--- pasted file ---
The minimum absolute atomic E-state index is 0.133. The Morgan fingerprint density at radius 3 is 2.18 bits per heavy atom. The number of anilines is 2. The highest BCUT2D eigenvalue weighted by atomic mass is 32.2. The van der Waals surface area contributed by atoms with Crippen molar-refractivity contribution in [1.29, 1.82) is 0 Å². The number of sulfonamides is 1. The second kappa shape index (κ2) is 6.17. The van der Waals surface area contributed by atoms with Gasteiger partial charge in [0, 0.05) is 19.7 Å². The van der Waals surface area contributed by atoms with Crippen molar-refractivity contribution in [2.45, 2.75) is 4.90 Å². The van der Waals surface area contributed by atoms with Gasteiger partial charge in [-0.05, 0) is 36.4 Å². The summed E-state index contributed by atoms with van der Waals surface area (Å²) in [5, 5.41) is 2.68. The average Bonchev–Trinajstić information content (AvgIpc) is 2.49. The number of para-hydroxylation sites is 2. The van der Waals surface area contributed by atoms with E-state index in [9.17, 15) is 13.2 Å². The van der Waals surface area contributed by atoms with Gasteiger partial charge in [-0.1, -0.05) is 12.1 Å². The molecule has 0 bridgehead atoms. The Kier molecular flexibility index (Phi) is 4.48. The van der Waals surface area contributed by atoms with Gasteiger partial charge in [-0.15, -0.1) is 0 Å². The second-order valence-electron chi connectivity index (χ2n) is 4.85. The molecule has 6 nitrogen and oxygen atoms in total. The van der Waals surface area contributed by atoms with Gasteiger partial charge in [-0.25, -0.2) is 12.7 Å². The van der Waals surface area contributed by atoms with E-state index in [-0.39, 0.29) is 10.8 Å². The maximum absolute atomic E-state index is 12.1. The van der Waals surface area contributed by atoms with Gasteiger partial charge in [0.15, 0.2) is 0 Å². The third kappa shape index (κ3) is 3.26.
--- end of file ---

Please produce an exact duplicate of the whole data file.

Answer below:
The minimum absolute atomic E-state index is 0.133. The Morgan fingerprint density at radius 3 is 2.18 bits per heavy atom. The number of anilines is 2. The highest BCUT2D eigenvalue weighted by atomic mass is 32.2. The van der Waals surface area contributed by atoms with Crippen molar-refractivity contribution in [1.29, 1.82) is 0 Å². The number of sulfonamides is 1. The second kappa shape index (κ2) is 6.17. The van der Waals surface area contributed by atoms with Gasteiger partial charge in [0, 0.05) is 19.7 Å². The van der Waals surface area contributed by atoms with Crippen molar-refractivity contribution in [2.45, 2.75) is 4.90 Å². The van der Waals surface area contributed by atoms with Gasteiger partial charge in [-0.05, 0) is 36.4 Å². The summed E-state index contributed by atoms with van der Waals surface area (Å²) in [5, 5.41) is 2.68. The average Bonchev–Trinajstić information content (AvgIpc) is 2.49. The number of para-hydroxylation sites is 2. The van der Waals surface area contributed by atoms with E-state index in [9.17, 15) is 13.2 Å². The van der Waals surface area contributed by atoms with Gasteiger partial charge in [-0.1, -0.05) is 12.1 Å². The molecule has 0 bridgehead atoms. The Kier molecular flexibility index (Phi) is 4.48. The van der Waals surface area contributed by atoms with Gasteiger partial charge in [-0.15, -0.1) is 0 Å². The second-order valence-electron chi connectivity index (χ2n) is 4.85. The molecule has 6 nitrogen and oxygen atoms in total. The van der Waals surface area contributed by atoms with Gasteiger partial charge in [-0.25, -0.2) is 12.7 Å². The van der Waals surface area contributed by atoms with E-state index in [-0.39, 0.29) is 10.8 Å². The maximum absolute atomic E-state index is 12.1. The van der Waals surface area contributed by atoms with Gasteiger partial charge in [0.15, 0.2) is 0 Å². The third kappa shape index (κ3) is 3.26.